Well, there are those, that while vehemently disagreeing with others within the Communion, still hold fast to the Anglican principle of inclusivity. That there is strength in that, and there is at least the potential for fruitful dialogue. That there is still much that can be learned from one another and we can be positively influenced by each other. The Ugandans for example have developed a very rich sense of, and expression of, spirituality that has been influenced by their various African traditions and the Evangelical tradition, and all has been infused into what many consider an otherwise drab and boring Church of England, Anglicanism. Many may point out that not only are their services and worship richer, but their sense of spirituality is woven into the very fabric of their life. Something that is largely absent within the Western branch of the Church, in which people think of religion more as a once a week thing, like hockey practice, or poker with the buddies, or some other hobby… We can still learn and be positively influenced by those we may profoundly disagree with on some topics. Hopefully. Maybe they will be positively influenced by us in turn. The whole “polity” that Anglicanism prides itself on, and can only truly function properly, when its inclusive and open to differing views. Otherwise the doors slam shut and we all get our little exclusive country club. One in which we are right, or at least more right, and those that disagree (that are wrong) can take a hike and do their own thing. Christian spirituality, when done right, is going to be messy. Theologian Kortright Davis made a great observation when it comes to whys of widely differing views within a body as large as the Anglican Church:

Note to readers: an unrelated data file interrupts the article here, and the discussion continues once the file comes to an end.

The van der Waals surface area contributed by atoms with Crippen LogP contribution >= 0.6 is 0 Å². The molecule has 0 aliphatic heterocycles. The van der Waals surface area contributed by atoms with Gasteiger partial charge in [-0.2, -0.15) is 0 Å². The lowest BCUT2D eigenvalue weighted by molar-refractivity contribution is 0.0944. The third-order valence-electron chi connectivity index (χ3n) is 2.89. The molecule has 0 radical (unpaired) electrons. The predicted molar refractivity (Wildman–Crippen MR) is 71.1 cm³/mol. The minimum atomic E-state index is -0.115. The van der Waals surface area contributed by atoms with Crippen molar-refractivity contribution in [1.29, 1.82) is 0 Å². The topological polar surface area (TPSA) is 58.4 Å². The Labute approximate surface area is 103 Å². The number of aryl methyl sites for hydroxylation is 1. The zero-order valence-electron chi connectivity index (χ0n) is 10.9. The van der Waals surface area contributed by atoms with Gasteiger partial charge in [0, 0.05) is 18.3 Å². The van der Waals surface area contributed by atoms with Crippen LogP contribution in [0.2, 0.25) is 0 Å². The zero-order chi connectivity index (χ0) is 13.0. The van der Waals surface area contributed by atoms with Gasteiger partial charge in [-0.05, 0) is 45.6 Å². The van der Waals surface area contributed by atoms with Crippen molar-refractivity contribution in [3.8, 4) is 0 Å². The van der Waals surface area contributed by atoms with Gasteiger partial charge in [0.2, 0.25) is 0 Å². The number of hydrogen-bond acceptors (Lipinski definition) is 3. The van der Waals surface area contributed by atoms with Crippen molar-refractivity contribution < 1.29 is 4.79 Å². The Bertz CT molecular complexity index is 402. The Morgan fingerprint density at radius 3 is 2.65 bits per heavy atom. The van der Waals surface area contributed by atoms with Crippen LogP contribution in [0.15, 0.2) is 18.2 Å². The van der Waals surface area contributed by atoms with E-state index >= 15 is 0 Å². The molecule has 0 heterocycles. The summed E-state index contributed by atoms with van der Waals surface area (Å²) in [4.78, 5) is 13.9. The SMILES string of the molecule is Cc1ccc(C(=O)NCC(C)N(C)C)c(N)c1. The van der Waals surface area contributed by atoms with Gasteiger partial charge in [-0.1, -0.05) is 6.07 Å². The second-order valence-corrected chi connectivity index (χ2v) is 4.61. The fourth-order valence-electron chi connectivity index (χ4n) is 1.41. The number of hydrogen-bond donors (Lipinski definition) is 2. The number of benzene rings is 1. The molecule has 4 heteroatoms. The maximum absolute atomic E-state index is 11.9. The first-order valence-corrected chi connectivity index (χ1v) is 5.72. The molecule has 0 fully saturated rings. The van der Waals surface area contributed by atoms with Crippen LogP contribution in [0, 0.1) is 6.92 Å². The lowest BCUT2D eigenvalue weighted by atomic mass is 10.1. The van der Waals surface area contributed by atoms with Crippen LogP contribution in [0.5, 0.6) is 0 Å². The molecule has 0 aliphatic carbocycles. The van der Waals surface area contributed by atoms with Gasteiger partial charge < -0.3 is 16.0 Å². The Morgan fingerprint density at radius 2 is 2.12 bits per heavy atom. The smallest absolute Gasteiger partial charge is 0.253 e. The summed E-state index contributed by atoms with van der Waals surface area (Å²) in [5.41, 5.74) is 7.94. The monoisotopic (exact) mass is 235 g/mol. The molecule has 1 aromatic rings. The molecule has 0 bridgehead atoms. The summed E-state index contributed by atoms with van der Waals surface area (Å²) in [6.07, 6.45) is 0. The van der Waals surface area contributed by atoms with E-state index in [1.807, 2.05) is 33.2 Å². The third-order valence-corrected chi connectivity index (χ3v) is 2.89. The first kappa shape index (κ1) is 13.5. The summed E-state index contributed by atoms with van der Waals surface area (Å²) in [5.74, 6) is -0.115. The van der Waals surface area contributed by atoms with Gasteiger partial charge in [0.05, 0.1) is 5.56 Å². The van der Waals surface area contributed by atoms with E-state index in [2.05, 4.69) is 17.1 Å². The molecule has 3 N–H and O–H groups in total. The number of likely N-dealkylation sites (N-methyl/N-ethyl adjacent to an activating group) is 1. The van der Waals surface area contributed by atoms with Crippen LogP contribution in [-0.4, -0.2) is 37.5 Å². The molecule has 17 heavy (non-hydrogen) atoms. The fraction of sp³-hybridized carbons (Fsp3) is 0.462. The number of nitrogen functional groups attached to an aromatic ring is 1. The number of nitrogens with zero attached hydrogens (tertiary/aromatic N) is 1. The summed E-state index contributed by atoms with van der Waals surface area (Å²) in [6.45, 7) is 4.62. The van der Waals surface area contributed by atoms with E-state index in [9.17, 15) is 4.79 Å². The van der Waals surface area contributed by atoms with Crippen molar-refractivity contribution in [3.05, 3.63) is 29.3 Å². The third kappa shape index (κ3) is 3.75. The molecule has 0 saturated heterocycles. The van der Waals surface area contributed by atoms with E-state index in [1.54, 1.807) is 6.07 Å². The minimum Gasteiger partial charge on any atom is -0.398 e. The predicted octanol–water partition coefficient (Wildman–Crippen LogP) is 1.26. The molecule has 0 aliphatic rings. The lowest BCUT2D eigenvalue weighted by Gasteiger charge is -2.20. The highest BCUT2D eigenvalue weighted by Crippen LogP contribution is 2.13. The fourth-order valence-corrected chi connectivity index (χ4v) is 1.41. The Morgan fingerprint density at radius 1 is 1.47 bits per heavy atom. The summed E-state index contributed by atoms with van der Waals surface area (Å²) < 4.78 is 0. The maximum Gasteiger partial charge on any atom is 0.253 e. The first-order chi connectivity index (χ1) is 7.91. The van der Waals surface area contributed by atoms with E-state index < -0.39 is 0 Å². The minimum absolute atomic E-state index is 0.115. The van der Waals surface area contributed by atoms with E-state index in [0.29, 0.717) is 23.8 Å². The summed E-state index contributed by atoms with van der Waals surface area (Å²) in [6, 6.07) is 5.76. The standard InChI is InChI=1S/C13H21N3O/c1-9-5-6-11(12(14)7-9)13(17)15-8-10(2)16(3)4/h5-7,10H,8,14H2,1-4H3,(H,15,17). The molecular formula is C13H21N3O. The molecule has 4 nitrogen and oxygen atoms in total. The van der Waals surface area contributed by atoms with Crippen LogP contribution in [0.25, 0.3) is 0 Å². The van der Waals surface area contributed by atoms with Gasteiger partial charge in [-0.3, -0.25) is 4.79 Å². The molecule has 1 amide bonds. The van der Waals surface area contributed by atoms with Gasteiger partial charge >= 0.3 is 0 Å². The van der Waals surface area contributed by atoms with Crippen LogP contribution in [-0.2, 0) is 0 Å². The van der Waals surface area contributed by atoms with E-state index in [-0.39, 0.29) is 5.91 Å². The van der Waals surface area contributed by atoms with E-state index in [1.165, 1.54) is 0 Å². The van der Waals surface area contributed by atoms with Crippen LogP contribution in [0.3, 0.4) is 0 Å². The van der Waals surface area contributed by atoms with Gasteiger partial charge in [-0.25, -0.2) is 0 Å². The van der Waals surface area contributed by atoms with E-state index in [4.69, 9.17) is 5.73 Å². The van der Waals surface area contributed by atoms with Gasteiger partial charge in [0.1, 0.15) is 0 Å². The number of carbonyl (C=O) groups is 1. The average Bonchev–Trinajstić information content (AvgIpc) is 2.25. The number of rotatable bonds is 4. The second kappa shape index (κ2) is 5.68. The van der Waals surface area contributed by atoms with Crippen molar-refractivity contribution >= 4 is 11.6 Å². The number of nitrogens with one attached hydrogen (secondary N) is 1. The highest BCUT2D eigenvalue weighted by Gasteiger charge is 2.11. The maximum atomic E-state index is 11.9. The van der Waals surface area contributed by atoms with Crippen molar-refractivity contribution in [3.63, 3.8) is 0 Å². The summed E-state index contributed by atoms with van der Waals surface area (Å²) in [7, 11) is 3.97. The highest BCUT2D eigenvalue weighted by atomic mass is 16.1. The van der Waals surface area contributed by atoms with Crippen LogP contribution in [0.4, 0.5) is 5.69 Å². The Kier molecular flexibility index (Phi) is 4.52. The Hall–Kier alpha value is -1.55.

“Western Theologians are now attempting to educate themselves about the new theological surges emanating from the Third World. They have finally realized that there is no universal theology; that theological norms arise out of the context in which one is called to live out one’s faith; that theology is therefore not culture free; that the foundations on which theological structures are built are actually not transferable from one context to another. Thus, although the Gospel remains the same from place to place, the means by which the Gospel is understood and articulated will differ considerably through circumstances no less valid and no less authentic”

Theology is culture bound, and is tied up with a host of influences that effect that culture. Some we will agree with and some not, vehemently so. But is breaking up the body the answer? Is breaking contact and the opportunity for mutually beneficial engagement the solution? I don’t really know which is best. But I do think that spirituality and religion work best when its messy, when there is the tension of apposing views and at least a little bit of dissent. Of course this only works when all involved agree to do at least that much to start. Which is what Anglicanism has always attempted to do. But it was easier when there was more Church of England style uniformity across the Communion. That’s now challenged by the modern world and the absence of control, like there is by Rome in the Roman church. I think a split of some kind looks unavoidable. But I’m not so sure that’s a good thing. That may just leave us with our own safe, self-reassuring, stagnant and exclusionary spiritual country clubs. Like you already have with all the evangelical protestant churches. Just like Jesus always intended?